5 Drugs That Destroy Your Brain and Body
Most drugs can have a devastating influence on your health, but some drugs have more of a damaging effect than others. Here is a list of some of the most destructive drugs that target your brain and body.
You might be surprised by the inclusion of alcohol on this list, but alcohol has the potential to have an effect more devastating than many illegal drugs. Full-blown alcoholism not only causes severe cirrhosis of the liver, brain damage, and an increased risk of liver disease and brain disorders, but can utterly destroy a lifestyle by severing a person from his responsibilities to his friends, family, and job. Some of the symptoms that alcoholics display are:
- unable to stop drinking
- engaging in risky or dangerous behaviors
- abandoning both personal and professional responsibilities
- experiencing withdrawal symptoms such as anxiety, agitation, or even convulsions when not drinking
Alcoholism is the number one cause of preventable death in the world today.
According to the Drug Enforcement Agency, over 7 million Americans abuse prescription drugs. There are several ways by which people develop prescription drug addictions. One might, for instance, develop a psychological and physical dependency on the drug they were prescribed to by failing to follow doctor’s orders. Others might acquire prescription drugs illegally in order to escape the stress of life or simply to get high. Whatever the reasons, prescription drugs are highly addictive, leading to higher and more dangerous doses as tolerance to the drug develops. According to the American Society of Interventional Pain Physicians, over 120,000 a year are taken to the emergency room due to an overdose of prescription drugs.
Crack cocaine is commonly described as one of the most addictive drugs. While it produces a high much more powerful than regular cocaine due to its rapid onset, the high is of short duration and usually never leaves the user satisfied, creating a strong impulse to take another hit. Crack cocaine addiction develops quickly soon after. Crack cocaine is hard on the liver, kidneys, and most of all, the heart. It causes permanent damage to arteries in the brain, which in turn leads to high blood pressure. Chronic crack cocaine users have a high risk of heart attack, stroke, and heart disease. These catastrophic effects on the body are not the only consequences of crack cocaine. It has an immense impact on the mind, inducing periodic hallucinatory or depressive episodes that might lead to permanent psychosis.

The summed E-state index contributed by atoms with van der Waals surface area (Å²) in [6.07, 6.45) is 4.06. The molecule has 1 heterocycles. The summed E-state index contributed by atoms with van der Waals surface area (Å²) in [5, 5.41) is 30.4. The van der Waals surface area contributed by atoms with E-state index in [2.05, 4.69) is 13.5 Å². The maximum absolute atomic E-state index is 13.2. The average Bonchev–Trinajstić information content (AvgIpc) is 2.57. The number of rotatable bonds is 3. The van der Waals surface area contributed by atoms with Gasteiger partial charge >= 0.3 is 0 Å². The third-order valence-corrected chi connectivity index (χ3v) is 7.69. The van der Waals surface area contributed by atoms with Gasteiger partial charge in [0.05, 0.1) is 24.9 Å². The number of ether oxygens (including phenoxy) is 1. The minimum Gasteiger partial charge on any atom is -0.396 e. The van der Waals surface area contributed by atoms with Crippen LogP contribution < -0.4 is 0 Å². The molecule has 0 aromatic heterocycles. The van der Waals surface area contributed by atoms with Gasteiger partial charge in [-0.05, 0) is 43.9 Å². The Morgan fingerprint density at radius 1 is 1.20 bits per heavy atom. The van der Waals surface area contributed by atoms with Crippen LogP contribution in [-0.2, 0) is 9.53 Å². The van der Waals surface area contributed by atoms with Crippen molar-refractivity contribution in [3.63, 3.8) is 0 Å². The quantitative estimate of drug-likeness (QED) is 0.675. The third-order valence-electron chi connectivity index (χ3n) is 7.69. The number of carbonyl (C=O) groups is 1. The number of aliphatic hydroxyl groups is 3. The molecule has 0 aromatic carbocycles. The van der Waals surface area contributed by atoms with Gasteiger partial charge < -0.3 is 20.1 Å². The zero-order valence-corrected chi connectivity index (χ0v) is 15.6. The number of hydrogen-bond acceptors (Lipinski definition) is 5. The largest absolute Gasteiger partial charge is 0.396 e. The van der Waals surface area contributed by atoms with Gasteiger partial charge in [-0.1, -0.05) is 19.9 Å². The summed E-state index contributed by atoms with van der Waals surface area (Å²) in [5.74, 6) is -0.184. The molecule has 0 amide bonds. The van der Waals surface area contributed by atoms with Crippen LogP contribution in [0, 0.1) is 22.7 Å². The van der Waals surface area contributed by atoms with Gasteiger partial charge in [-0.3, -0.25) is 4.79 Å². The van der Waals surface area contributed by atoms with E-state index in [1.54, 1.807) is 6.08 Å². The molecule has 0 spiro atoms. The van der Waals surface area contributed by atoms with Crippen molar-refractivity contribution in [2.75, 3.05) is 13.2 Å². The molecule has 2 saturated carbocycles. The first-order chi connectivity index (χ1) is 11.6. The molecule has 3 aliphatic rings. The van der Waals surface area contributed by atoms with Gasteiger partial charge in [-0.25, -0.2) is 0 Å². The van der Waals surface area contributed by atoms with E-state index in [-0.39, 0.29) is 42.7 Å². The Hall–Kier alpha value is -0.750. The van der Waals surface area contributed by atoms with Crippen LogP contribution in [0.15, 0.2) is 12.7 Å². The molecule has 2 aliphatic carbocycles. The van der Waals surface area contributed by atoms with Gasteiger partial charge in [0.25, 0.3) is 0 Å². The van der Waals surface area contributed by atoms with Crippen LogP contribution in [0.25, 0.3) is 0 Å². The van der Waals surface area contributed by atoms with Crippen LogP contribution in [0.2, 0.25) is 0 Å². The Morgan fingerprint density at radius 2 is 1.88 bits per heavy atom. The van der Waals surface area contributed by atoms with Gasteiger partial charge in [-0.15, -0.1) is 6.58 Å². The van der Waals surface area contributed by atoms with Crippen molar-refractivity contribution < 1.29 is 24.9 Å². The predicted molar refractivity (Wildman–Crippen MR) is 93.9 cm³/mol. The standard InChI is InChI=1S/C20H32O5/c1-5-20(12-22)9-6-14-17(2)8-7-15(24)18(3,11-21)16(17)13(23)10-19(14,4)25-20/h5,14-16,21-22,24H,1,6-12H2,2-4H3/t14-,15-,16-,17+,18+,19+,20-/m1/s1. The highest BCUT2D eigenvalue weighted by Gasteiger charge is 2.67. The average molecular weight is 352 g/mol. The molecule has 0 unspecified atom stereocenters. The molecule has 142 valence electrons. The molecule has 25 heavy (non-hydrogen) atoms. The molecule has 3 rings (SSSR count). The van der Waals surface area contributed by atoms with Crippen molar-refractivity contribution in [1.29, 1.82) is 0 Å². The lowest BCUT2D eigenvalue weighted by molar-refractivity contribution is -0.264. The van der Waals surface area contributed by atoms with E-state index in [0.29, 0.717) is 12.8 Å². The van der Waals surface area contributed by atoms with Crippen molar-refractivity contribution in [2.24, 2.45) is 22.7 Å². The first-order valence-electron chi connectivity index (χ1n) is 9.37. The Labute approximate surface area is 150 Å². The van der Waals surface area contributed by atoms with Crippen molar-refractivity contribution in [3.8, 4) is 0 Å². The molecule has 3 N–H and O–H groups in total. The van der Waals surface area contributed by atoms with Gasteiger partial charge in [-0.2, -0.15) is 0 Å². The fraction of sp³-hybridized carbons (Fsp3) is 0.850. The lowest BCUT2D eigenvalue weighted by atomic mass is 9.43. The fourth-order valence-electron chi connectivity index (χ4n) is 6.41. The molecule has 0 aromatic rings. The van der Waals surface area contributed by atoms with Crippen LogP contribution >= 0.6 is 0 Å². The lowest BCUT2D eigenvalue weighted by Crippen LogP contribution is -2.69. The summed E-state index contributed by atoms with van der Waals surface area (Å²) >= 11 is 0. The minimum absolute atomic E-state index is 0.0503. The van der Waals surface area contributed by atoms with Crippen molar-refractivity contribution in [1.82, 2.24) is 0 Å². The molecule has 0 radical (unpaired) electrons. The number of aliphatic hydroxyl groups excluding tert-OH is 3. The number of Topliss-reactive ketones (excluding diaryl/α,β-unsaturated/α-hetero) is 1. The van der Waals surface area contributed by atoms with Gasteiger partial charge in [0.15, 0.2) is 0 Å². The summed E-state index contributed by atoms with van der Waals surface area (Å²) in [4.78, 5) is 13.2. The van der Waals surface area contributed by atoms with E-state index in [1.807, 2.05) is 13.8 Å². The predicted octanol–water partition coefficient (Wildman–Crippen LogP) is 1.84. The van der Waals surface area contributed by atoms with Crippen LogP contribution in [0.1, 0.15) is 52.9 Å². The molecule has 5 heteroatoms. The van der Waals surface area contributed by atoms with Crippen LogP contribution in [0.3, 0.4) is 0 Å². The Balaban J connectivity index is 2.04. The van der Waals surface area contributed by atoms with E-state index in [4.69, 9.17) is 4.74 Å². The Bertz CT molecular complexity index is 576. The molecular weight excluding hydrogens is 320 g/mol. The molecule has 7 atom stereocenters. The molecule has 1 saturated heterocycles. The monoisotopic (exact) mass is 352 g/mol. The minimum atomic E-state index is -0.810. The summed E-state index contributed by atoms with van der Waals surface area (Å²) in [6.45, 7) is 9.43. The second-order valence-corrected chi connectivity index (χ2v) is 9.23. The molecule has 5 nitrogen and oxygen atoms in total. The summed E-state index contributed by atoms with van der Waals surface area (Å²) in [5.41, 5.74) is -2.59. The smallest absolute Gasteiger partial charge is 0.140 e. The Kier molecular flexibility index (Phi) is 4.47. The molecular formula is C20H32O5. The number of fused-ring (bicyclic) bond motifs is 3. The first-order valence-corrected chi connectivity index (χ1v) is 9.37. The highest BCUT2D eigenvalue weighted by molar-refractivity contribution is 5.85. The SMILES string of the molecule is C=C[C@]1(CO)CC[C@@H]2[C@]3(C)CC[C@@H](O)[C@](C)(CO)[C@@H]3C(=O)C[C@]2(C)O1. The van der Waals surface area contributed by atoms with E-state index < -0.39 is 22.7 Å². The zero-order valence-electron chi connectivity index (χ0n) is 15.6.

Like crack cocaine, methamphetamine stresses the central nervous as well as the circulatory systems of your body. However, methamphetamine is a drug of extremes. It actually changes brain chemistry, the way in which the body experiences pleasure, and it also causes permanent impairment of important cognitive functions. According to National Institute of Drug Abuse, there was a significant population of meth users who, despite showing regrowth of damaged dopamine receptors, continued to show a severe impairment in basic cognitive functions, including judgment, memory, and motor coordination. Furthermore, methamphetamine destroys blood vessels and tissues as well as the body’s ability to repair itself. It’s notorious for causing rapid aging, and considering the fact that it causes frantic sleepless bouts for up to 10 days, it’s not hard to see why.
Heroin isn’t as immediately destructive as methamphetamine per se, but its physical addiction makes recovery extremely difficult and unlikely. For those wondering how to get sober from heroin, unlike methamphetamine, heroin withdrawal can actually result in death, which makes hospitalization and a detox regimen necessary in order to get sober. Though deaths from heroin withdrawal are quite rare, their occurrence points to the severe physical dependency associated with long-term heroin use. In addition to physical dependency, heroin destroys the heart lining and valves. Needle use leads to collapsed veins. The real danger of heroin is the risk of overdose. According to the University of Utah, heroin accounts for more deaths from overdose than any other drug.
A Never-Ending List
The number of dangerous drugs is astronomically high, both in the legal and illegal markets. New, more powerful prescription drugs hit the shelves regularly, while illegal drugs also continue to evolve into more deadly mixtures. The list seems to be never-ending and the number of lives ruined by theses substances is far to high.